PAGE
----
On the business-to-business side, communications equipment catalog Andrew Corp. reported a remarkable turnaround, with a 31% gain in sales. The company, which had suffered a 4% drop in sales in 1999, credits its success to growth in China and Latin America as well as in the States.
Multititle educational products cataloger School Specialty had a 23% surge in sales, from $521.7 million in ’99 to $639.3 million in ’00. And maintenance and repair products marketer Interline Brands the result of the September 2000 merger of Wilmar Industries and Barnett reported a 21% hike in sales. In 1999, the combined sales of Wilmar and Barnett were $494.4 million; Interline Brands’ sales for 2000 hit $597 million.
Less impressive was Kennametal, which reacquired its spin-off catalog division JLK Direct Distribution in September. JLK’s sales slipped from $504.2 million in ’99 to $496.7 million in ’00.
Evidence of a computer slowdown
Many computer catalogers on the the Catalog Age 100 seem to have posted healthy sales gains. For instance, PC Connection’s sales grew 37%, from less than $1.06 billion in ’99 to $1.45 billion in ’00. But if you compare those numbers to the previous year’s, when PC Connection’s sales increased 44%, it’s apparent that the company’s growth is slowing.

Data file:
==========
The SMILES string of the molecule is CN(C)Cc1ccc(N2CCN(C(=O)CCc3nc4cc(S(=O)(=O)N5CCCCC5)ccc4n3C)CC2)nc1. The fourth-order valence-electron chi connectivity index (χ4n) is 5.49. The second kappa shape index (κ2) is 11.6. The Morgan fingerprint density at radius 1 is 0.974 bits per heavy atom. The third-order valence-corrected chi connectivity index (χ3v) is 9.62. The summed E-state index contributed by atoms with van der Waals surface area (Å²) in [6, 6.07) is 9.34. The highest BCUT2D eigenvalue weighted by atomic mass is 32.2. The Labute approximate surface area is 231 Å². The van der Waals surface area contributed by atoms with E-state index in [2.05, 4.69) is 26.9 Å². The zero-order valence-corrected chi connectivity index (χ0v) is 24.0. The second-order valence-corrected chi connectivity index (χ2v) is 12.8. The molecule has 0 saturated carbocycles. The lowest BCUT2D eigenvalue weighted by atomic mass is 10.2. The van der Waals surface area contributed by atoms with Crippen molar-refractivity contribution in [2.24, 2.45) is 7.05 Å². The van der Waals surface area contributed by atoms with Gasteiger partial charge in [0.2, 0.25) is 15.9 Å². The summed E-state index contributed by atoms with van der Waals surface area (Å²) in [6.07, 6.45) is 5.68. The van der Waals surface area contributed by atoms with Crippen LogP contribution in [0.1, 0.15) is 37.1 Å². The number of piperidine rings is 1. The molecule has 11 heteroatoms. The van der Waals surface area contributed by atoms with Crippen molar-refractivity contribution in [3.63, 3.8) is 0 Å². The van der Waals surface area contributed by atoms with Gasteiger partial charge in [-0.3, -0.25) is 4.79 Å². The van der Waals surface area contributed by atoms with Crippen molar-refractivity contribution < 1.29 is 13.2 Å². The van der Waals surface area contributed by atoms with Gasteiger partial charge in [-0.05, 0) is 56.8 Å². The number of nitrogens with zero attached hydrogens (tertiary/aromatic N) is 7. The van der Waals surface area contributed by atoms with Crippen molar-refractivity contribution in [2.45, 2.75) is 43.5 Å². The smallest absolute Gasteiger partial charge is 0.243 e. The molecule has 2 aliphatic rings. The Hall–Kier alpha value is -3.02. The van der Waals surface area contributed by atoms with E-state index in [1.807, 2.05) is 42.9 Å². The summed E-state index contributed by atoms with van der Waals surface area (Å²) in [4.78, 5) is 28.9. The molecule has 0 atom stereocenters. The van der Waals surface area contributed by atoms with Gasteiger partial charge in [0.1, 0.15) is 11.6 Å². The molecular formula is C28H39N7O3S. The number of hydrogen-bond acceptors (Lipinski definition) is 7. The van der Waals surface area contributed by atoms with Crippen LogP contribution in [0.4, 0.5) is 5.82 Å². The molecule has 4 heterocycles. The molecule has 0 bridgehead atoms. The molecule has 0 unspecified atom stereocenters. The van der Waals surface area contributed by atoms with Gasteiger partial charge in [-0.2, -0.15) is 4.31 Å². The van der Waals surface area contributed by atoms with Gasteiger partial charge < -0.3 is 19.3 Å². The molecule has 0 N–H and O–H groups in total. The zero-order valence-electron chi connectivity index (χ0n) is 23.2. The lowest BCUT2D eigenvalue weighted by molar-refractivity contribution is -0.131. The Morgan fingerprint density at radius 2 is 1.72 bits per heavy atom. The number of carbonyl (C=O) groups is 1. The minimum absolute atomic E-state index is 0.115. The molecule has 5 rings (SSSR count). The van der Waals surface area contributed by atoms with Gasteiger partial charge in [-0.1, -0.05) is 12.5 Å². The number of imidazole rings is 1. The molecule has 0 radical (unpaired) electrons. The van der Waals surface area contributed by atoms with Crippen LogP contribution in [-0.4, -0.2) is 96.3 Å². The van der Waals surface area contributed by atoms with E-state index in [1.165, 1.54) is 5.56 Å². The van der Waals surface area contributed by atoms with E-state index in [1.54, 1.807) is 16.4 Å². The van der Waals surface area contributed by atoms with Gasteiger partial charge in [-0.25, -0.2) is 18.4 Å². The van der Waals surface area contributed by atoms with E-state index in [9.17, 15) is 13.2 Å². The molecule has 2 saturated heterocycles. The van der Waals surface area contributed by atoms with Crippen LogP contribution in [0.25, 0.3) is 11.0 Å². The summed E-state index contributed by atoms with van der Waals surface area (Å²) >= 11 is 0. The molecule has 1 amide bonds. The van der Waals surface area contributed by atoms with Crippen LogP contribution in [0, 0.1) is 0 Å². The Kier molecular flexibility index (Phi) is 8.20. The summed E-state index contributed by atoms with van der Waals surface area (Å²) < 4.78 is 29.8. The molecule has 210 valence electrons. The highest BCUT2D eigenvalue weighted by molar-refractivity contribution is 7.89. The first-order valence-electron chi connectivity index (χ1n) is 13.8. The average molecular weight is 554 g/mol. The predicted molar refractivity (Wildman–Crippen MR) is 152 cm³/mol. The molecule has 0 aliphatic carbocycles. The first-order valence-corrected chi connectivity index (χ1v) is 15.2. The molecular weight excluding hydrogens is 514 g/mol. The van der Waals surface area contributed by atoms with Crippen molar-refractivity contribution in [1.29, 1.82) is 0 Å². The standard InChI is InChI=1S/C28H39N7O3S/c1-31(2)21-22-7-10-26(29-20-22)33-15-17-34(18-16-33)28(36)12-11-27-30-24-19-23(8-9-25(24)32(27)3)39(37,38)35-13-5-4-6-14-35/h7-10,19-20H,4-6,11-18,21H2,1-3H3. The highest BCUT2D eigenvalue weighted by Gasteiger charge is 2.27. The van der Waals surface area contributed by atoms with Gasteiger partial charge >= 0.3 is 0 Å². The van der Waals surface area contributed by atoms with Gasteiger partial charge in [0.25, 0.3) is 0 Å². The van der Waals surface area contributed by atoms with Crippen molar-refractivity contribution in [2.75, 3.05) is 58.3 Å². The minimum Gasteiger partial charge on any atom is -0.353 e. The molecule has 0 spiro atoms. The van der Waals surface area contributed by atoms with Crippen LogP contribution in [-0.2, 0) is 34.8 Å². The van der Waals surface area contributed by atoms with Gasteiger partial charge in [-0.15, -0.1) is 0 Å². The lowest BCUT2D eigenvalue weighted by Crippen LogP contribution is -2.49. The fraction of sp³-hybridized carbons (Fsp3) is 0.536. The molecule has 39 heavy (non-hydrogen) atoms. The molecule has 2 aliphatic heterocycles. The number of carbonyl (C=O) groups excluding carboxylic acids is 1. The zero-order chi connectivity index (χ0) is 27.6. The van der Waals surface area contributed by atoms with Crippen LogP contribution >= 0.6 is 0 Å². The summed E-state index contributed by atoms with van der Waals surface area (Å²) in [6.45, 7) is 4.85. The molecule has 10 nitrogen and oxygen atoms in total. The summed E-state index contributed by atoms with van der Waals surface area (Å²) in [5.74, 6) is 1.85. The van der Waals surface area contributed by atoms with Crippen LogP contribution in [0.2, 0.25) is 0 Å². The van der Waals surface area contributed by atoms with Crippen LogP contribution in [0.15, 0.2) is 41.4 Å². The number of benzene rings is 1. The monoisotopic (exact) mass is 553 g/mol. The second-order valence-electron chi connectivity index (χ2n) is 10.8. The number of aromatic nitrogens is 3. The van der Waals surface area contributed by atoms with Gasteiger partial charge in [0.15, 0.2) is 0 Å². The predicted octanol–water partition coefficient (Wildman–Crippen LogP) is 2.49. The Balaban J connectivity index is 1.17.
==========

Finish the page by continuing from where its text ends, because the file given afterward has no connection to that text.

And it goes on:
Likewise, revenue at fellow computer mailer Insight Enterprises grew 34% in 2000, reaching $2.04 billion. Yet between 1998 and ’99, the company’s growth rate had exceeded 51%.
Even the big Kahuna, Dell Computer Corp. number-one on the list for six years in a row posted slower sales growth. Dell’s sales increased 26% from ’99 to ’00, reaching nearly $31.9 billion. But between ’98 and ’99, Dell’s sales had increased 38%.
And Dell’s problems extend beyond slowing growth. Its first-quarter revenue for 2001 increased a disappointing 10% over the same quarter of 2000, while operating income fell 6%, and net income dropped 1%. The lackluster results have forced Dell into two rounds of layoffs in the first half of this year.
Although the computer marketers’ growth is somewhat stunted compared to last year, many catalogers would be more than happy with double-digit sales growth or any growth, for that matter. After years of steady sales increases, consumer catalog industry veterans J. Jill and Ross-Simons posted decreases for 2000.
Women’s apparel cataloger J. Jill’s sales fell from $250.3 million in ’99 to $ 246.3 million in ’00. Jewelry, gifts, and tableware items marketer Ross-Simons saw sales slip 16%, to $189 million.
Considering that the economic good times were still rolling for most of 2000 and that the financial outlook has worsened for this year it looks like 2001 is going to be a bumpy ride.
THE BIG 10
|1||Dell Computer Corp.||$31,890.0||$25,265.0|
|4||Corporate Express North America||$4,054.3||$1,381.9|
|5||J.C. Penney Co.||$3,823.0||$3,933.0|
|6||CDW Computer Centers||$3,800.0||$2,561.2|
|Source: Company reports/Catalog Age estimates|